ASIC's Info Sheet 225 notes that where a crypto-asset meets the legal definition of a financial product (whether it is an interest in a managed investment scheme, security, derivative or non-cash payment facility), then 'any platform that enables consumers to buy (or be issued) or sell these crypto-assets may involve the operation of a financial market'. It states that there are currently no licensed or exempt platform operators in Australia that enable consumers to buy or sell crypto-assets that are financial products, and warns that platform operators 'must not allow financial products to be traded on their platform without having the appropriate licence as this may amount to a significant breach of the law'.
Blockchain Australia recommended that 'a full review of the markets licence framework is conducted and amendments implemented to ensure that the licensing regime accounts for the unique nature of crypto-assets'. It argued that this is necessary to enable crypto-assets such as digitally native derivatives to be accessed in Australia:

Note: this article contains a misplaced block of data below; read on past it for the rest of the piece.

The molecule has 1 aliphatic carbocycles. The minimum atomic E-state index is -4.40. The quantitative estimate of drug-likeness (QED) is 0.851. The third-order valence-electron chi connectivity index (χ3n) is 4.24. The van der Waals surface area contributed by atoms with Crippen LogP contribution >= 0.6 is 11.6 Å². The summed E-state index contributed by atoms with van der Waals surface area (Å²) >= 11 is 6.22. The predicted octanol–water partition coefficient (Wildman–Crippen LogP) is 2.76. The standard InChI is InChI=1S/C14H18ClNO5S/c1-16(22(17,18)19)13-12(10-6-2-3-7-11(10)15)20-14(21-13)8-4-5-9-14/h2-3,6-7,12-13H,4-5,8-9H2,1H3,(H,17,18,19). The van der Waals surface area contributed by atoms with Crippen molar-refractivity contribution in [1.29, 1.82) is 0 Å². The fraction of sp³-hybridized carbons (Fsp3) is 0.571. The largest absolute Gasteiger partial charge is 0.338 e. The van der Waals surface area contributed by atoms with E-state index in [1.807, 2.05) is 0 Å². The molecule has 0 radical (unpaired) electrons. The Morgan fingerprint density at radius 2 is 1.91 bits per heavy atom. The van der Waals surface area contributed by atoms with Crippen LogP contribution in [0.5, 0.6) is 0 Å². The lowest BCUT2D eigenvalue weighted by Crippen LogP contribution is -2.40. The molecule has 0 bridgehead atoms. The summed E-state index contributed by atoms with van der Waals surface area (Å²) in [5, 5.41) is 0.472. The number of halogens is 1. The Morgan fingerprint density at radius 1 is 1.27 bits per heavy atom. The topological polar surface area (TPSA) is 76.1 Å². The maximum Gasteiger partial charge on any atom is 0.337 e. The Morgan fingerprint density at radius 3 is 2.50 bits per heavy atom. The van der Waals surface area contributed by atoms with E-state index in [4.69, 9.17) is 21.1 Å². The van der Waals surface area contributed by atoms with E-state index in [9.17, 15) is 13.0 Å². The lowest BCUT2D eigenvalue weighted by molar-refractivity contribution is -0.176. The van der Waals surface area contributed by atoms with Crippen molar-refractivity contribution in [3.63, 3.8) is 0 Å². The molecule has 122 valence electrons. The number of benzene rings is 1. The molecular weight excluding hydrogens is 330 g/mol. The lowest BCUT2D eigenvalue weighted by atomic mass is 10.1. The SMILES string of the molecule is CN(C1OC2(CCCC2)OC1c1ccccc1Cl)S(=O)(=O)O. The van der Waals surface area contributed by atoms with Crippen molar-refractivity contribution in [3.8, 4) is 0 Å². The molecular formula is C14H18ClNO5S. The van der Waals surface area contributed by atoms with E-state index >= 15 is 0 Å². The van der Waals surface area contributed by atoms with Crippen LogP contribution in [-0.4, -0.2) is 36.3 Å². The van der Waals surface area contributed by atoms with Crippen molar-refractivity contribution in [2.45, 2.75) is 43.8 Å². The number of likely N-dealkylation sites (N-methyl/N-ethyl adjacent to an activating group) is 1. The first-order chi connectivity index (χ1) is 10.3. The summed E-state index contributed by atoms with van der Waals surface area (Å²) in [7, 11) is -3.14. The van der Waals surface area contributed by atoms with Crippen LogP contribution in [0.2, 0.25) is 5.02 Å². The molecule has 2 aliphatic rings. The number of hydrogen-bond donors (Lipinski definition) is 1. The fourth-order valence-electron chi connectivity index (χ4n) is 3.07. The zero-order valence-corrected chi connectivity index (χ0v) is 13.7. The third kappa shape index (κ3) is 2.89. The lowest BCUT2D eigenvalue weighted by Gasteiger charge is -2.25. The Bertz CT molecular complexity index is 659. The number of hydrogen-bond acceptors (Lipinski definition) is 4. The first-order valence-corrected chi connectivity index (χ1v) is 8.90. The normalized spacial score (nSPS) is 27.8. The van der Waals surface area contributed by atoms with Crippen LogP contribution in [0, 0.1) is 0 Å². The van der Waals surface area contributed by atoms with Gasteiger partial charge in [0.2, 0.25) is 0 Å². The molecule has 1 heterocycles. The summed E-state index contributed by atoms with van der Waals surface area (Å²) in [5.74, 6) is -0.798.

Access to a derivatives market is a key facet of a robust and mature financial services market. These are important as they allow investors to hedge their positions alongside offering other opportunities. This principle applies equally for crypto-assets and is arguably more important given the relatively higher volatility of crypto markets.
[D]igitally native derivatives have their own unique characteristics which combine the hedging opportunities provided by derivatives such as the management of risk with the technological benefits of the blockchain including being underpinned by a smart contract. Because they are tokenised, they can also be traded between exchanges or withdrawn to a user’s wallet.
Australia’s regulatory framework does not take into account such products. Our traditional securities legislation has evolved over time and there is a deep understanding as to how these are structured. However, the nature of these digitally native derivatives means that they are fundamentally different in structure.
Blockchain Australia concluded that without a properly designed market licence, Australia will miss out on the opportunities that are afforded by some of these innovative new products, and stated:
In addition, investors will not be provided the legal protections that a market operator must comply with such as acting fairly, efficiently and honestly.